My beautiful daughter-in-law and handsome son visited from out-of-state. They are wonderful to talk to. They shared a story about cashews. They discovered that they really liked cashews and had a supply on hand at home. When my daughter-in-law’s parents visited from Korea, they asked the name of the curiously shaped nuts.
Neither my son nor daughter-in-law could remember the name. They decided to avoid that problem in the future by spending a day when they referred to everything as a cashew; e.g. “Oh, my cashew (phone) is ringing.” This apparently worked.
We now refer to those times when a word is not on the tip of your tongue as a “Cashew moment.”
I hope you had a wonderful holiday. Best wishes for the new year.
My Best Friend in the World and I recently returned from a fifteen day cruise to Hawaii. Hawaii is a uniquely beautiful place – everything I thought it would be. The photo above was taken in Hilo. We toured a tropical botanical garden in Hilo, visited The Arizona and Mighty Mo at Pearl Harbor, went on a fantastic helicopter ride over Kauai, and dove 130 feet down in a submarine off Maui.
I’ve learned that there are certain essentials you should remember when going on a such a long cruise. They are:
You will need patience traveling with a large group. There is a certain amount of “hurry up and wait.” It helps to remind yourself that this is a vacation and you are there to break out of your usual routine. It is not meant to be just like home. You can have good conversations with your fellow “waiters”. They often have interesting stories and you may never have the opportunity to talk to them again.
Be understanding. Show compassion for those you meet. Realize that staff members work hard. Don’t expect perfection every minute. It really isn’t evident of moral failing if the Steward forgot to leave mints on your pillow Wednesday night. If the toilet leaks, report it to guest services and let them take care of it. Don’t complain bitterly that the staff “let the toilet leak.” Things happen – even on a vacation.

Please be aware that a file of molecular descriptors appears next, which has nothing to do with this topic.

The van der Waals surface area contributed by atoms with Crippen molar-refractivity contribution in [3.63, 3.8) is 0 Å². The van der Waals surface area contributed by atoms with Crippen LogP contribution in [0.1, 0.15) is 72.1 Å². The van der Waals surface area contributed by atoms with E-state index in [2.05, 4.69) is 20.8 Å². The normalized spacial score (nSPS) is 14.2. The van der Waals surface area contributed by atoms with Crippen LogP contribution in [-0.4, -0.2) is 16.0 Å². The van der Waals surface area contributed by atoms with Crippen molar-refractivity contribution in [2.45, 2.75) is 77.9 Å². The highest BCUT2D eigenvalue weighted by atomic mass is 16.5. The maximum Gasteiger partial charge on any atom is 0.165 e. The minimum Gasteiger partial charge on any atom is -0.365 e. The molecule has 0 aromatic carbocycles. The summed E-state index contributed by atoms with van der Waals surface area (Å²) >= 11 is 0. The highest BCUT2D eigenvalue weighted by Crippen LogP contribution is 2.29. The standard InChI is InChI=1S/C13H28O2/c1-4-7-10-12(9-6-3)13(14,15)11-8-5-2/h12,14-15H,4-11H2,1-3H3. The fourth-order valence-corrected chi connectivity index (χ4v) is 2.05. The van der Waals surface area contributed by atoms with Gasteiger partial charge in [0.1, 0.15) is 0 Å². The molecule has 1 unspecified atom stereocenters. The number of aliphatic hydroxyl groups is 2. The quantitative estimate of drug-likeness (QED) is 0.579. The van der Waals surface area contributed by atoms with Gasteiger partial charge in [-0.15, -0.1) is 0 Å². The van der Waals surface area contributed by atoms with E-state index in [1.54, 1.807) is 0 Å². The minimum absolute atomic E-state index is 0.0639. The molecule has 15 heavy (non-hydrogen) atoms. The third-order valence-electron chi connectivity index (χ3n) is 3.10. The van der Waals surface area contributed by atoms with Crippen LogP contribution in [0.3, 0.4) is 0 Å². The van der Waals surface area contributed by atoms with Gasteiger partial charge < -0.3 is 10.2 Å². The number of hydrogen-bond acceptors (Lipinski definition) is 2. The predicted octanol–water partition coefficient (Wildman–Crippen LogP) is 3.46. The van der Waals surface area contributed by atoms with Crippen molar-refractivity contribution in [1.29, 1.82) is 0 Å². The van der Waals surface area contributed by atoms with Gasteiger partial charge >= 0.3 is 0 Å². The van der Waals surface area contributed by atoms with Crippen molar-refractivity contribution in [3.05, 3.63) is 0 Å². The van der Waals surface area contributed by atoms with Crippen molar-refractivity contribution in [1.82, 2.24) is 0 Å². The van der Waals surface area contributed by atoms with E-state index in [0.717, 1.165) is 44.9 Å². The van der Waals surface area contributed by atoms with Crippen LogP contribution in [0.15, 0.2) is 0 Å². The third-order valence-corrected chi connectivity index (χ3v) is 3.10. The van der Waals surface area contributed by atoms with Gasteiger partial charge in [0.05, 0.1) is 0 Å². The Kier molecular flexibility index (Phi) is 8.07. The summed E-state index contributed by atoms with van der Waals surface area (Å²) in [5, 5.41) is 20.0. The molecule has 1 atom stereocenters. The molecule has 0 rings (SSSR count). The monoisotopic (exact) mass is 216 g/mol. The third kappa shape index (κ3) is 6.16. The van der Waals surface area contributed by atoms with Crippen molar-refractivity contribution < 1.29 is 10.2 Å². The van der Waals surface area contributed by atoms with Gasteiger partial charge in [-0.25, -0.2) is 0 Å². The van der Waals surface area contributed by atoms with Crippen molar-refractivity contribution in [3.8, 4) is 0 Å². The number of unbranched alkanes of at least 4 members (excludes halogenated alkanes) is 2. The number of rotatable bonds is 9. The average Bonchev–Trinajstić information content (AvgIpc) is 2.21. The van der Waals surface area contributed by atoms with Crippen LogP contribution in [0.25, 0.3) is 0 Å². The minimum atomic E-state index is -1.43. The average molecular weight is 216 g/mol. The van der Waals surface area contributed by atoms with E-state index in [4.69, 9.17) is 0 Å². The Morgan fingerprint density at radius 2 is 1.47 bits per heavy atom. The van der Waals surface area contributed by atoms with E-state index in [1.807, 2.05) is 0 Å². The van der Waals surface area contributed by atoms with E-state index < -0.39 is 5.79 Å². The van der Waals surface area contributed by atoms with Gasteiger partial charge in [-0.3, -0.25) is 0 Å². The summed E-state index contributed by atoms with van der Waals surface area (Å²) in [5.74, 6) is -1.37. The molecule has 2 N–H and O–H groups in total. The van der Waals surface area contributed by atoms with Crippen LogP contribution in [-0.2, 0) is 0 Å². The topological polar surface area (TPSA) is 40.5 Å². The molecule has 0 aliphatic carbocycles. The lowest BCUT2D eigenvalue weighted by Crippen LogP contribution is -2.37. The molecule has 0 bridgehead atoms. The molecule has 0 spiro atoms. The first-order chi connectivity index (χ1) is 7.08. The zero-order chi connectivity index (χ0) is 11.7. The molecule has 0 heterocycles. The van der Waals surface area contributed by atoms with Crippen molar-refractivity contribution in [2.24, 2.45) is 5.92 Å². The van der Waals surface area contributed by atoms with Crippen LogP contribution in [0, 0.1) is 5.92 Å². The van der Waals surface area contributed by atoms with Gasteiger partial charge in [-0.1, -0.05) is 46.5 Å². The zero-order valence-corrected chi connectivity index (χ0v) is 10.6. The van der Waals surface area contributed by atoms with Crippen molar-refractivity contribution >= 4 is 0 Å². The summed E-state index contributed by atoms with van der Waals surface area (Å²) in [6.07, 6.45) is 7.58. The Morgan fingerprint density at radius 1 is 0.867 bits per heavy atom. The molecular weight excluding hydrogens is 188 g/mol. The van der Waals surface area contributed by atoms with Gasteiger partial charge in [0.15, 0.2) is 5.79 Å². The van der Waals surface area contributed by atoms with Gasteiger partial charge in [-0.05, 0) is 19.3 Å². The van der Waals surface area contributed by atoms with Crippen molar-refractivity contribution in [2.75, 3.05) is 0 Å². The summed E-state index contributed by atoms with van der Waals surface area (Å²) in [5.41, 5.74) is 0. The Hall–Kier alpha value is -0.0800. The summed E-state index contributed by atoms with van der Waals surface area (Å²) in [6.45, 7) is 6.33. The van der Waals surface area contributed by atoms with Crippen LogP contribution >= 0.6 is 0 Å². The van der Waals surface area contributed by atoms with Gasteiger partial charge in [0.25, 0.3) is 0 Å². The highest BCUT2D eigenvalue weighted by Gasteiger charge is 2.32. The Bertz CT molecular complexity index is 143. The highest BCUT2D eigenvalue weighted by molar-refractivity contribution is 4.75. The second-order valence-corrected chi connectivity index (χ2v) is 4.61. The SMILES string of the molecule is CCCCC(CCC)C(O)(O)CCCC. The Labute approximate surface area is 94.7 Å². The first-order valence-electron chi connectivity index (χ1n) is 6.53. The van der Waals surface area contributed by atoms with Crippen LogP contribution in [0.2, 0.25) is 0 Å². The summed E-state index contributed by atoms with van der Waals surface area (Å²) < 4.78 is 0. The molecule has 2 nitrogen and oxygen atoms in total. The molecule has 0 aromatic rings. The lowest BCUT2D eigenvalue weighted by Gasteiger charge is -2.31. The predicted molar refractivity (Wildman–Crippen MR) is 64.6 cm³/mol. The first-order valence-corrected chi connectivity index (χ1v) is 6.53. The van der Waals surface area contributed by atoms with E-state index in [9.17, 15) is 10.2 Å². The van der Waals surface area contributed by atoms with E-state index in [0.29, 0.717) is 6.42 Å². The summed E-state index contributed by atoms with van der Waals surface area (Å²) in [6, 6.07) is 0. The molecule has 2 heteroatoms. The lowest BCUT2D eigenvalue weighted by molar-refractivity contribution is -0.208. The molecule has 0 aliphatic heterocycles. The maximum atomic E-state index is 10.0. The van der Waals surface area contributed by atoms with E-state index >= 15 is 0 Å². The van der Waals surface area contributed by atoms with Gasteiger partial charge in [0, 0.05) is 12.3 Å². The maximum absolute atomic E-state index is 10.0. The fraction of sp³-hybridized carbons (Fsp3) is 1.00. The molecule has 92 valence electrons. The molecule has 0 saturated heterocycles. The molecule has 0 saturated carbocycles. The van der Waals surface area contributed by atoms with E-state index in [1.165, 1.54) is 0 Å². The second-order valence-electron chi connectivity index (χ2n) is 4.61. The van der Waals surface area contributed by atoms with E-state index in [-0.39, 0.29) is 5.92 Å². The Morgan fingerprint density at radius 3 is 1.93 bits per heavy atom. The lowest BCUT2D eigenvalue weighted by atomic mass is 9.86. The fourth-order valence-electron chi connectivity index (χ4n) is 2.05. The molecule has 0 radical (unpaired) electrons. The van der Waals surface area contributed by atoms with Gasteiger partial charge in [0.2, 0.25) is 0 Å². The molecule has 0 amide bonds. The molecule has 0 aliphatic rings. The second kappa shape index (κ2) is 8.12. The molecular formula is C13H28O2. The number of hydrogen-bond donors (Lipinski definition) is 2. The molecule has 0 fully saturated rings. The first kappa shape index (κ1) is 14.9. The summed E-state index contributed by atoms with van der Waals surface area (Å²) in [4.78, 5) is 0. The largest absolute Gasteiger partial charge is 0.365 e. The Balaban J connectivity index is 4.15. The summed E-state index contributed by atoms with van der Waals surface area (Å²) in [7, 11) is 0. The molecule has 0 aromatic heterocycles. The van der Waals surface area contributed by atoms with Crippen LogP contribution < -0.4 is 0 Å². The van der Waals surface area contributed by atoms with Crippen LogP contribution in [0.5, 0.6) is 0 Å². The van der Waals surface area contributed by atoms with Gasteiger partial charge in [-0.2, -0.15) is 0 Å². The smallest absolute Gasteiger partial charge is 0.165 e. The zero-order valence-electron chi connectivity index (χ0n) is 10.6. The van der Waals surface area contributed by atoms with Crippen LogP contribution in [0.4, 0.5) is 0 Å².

If you are on a ship for fifteen days, adequate clean underwear is a must. You do not want to do a load of laundry on the ship. Let’s just say, people are not always at their best standing in a cramped laundry mat for an hour and a half waiting to use a drying. This can be drain on your supply of patience and compassion.
After we returned from our tour on the submarine, we were given a chance to film the submarine as it submerged with the next group of visitors. Here is a short video.
On October 8th, I was in San Francisco to see the Canadian Snow Birds and the Blue Angels perform in honor of Fleet Week. Both performances were breath-taking. It is hard to imagine how much training the pilots go through. We watched them fly in formation, disappearing from the sky, then suddenly coming up behind us.
The finale for the Blue Angels had them flying under the bridge, smoke trails tracing their seemingly impossible flight paths.
We were on a ship anchored in the bay, surrounded by other boats ranging from elegant yachts, other converted paddle- wheelers like the one we were on, small sailing boats and even kayaks.
I would have liked to show you the magnificent pictures I took of the planes as they flew by; but once again, I discovered that taking pictures of supersonic planes on a crowded ship deck with an iPhone results in pictures of your fellow passengers heads, your finger over the lens, or the clear sky.
It was a beautiful day, even in San Francisco, with brilliant blue skies and a slight wind.
I did get some pictures (see below), but you will have to imagine the planes.